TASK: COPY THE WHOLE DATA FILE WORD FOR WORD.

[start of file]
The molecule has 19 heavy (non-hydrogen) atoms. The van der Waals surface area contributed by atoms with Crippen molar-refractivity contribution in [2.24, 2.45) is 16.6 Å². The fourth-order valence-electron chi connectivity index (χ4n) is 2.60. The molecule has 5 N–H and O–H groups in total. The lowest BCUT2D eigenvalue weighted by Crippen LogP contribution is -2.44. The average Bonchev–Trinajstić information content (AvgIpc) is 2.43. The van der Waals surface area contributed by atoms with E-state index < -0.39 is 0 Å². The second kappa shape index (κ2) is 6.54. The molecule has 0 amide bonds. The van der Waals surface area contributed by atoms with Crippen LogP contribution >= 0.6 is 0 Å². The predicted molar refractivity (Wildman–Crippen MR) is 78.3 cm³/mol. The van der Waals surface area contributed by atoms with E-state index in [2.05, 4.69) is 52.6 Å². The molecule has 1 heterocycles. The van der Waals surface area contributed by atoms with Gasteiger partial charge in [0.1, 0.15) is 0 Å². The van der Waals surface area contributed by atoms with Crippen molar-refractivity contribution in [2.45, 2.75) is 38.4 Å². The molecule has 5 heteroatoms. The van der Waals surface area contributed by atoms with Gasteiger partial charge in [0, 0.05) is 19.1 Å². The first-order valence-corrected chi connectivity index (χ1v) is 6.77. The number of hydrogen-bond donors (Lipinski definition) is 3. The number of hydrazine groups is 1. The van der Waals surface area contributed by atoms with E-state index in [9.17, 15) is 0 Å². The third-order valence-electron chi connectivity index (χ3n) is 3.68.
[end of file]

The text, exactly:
The molecule has 19 heavy (non-hydrogen) atoms. The van der Waals surface area contributed by atoms with Crippen molar-refractivity contribution in [2.24, 2.45) is 16.6 Å². The fourth-order valence-electron chi connectivity index (χ4n) is 2.60. The molecule has 5 N–H and O–H groups in total. The lowest BCUT2D eigenvalue weighted by Crippen LogP contribution is -2.44. The average Bonchev–Trinajstić information content (AvgIpc) is 2.43. The van der Waals surface area contributed by atoms with E-state index < -0.39 is 0 Å². The second kappa shape index (κ2) is 6.54. The molecule has 0 amide bonds. The van der Waals surface area contributed by atoms with Crippen LogP contribution >= 0.6 is 0 Å². The predicted molar refractivity (Wildman–Crippen MR) is 78.3 cm³/mol. The van der Waals surface area contributed by atoms with E-state index in [2.05, 4.69) is 52.6 Å². The molecule has 1 heterocycles. The van der Waals surface area contributed by atoms with Gasteiger partial charge in [0.1, 0.15) is 0 Å². The van der Waals surface area contributed by atoms with Crippen molar-refractivity contribution in [2.45, 2.75) is 38.4 Å². The molecule has 5 heteroatoms. The van der Waals surface area contributed by atoms with Gasteiger partial charge in [0, 0.05) is 19.1 Å². The first-order valence-corrected chi connectivity index (χ1v) is 6.77. The number of hydrogen-bond donors (Lipinski definition) is 3. The number of hydrazine groups is 1. The van der Waals surface area contributed by atoms with E-state index in [9.17, 15) is 0 Å². The third-order valence-electron chi connectivity index (χ3n) is 3.68.